The Palm Pre in HD

At the weekend I sat down and watched the HD video of the Palm Pre keynote – and really enjoyed it. Not only the phone but also the style of the presentation – very Apple’ish. If the phone can deliver on what was shown during the keynote then I might just delay getting a new mobile.

The Germans are leaving

Interesting times.

In November, Lars Hinrichs announced he was stepping down as CEO of the successful business social network Xing.

Today, Stephan Uhrenbacher announces on Twitter that he is stepping down as CEO of Qype, to be replaced by Stephen Taylor (formerly managing director at Yahoo). Stephan is moving to the board of directors and focussing on product strategy.

Now Lars and Stephan wouldn’t happen to be planning on doing something together now – would they?

Predictions again – IT freelancers

My love of people predicting the future continues. I’ve just read an article on the German business community Xing. The article quotes a survey about what lies in store for 2009 when it comes to IT freelance work.

The article on Xing begins roughly:

The sky is falling. The main topics occupying current media are the financial crisis and the economic downturn. One black day follows the next. We have written a survey that details how the crisis will affect the Austrian IT project market in 2009.

I’ll save you the details (you can download the full German article here) – let’s skip right to the summary – which I’ve translated for your enjoyment:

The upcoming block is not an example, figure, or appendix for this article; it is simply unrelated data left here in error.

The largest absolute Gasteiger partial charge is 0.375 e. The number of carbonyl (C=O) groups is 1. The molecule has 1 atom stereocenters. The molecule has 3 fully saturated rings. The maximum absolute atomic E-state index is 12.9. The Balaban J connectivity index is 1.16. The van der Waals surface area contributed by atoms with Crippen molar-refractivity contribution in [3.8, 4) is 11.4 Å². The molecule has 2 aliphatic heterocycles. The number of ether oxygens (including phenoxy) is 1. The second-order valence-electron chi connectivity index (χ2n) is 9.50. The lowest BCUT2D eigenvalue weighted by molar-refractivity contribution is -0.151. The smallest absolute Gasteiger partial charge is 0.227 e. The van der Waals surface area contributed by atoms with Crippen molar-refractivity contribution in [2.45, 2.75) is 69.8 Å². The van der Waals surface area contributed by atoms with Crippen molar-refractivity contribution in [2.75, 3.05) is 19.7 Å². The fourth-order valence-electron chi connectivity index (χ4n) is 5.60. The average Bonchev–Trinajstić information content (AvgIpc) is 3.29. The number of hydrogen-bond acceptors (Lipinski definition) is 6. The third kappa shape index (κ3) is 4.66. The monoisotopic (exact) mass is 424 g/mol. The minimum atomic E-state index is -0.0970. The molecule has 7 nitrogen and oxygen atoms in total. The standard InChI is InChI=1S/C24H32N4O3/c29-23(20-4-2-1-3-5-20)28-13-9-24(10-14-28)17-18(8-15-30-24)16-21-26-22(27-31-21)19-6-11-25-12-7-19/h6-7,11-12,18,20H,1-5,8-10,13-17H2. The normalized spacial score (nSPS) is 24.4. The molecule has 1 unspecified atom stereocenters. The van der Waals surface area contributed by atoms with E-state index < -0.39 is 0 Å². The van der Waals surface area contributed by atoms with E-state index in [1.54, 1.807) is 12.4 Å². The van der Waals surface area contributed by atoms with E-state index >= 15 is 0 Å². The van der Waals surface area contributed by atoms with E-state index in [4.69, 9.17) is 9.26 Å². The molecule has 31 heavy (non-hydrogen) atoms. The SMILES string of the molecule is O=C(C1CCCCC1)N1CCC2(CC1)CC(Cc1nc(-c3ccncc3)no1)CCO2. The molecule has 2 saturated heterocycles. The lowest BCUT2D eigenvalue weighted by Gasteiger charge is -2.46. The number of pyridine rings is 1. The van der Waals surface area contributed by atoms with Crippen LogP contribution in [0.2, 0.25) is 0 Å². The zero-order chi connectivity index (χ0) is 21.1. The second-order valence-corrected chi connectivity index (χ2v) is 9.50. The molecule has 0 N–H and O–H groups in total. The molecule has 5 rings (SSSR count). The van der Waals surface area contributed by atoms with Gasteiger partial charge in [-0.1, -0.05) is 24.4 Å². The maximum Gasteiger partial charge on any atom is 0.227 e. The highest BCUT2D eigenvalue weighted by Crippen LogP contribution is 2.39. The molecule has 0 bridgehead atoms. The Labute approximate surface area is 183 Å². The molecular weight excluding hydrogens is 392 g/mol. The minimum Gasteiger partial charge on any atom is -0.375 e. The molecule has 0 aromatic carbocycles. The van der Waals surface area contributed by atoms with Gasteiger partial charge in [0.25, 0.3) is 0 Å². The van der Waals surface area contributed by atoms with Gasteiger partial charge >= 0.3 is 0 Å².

In closing, it can be said that 2009 will not fulfill all the wishes of IT freelancers, but, there is no real cause for a lot of pessimism. So you could say the year will be “mixed”.


I remember reading somewhere that the most accurate way of predicting the weather for tomorrow is to say it will be the same as today.

Predictions – or why nobody knows anything about the future

It is currently fun watching so called experts making predictions on the way things will develop. My favorite is an online service that monitors the price of oil and especially heating-oil. Every day they have a new blog post with the current average price in Germany and also with a prediction on how the price will develop over the next month or so.

Only a week or so ago they were predicting that the price of oil would drop further and that the middle to end of January would be an ideal time to fill up the tanks.

Then Israel marches into Gaza and Russia gets into a gas row with its neighbors – effectively cutting off Russian gas supplies to Bulgaria, Greece and Turkey today.

Today, my oil-price oracle is telling me that we can expect a massive increase in the price of heating-oil (it has already gone up about 10% this year). They are now expecting prices to drop again “in the Spring”.

Unless of course, something else happens.

I recommend reading Taleb’s “The Black Swan” – a really thought-provoking book that shows how much things are influenced by improbable and unpredictable events that have yet to happen.

Does it help me know when to buy heating-oil? Of course not.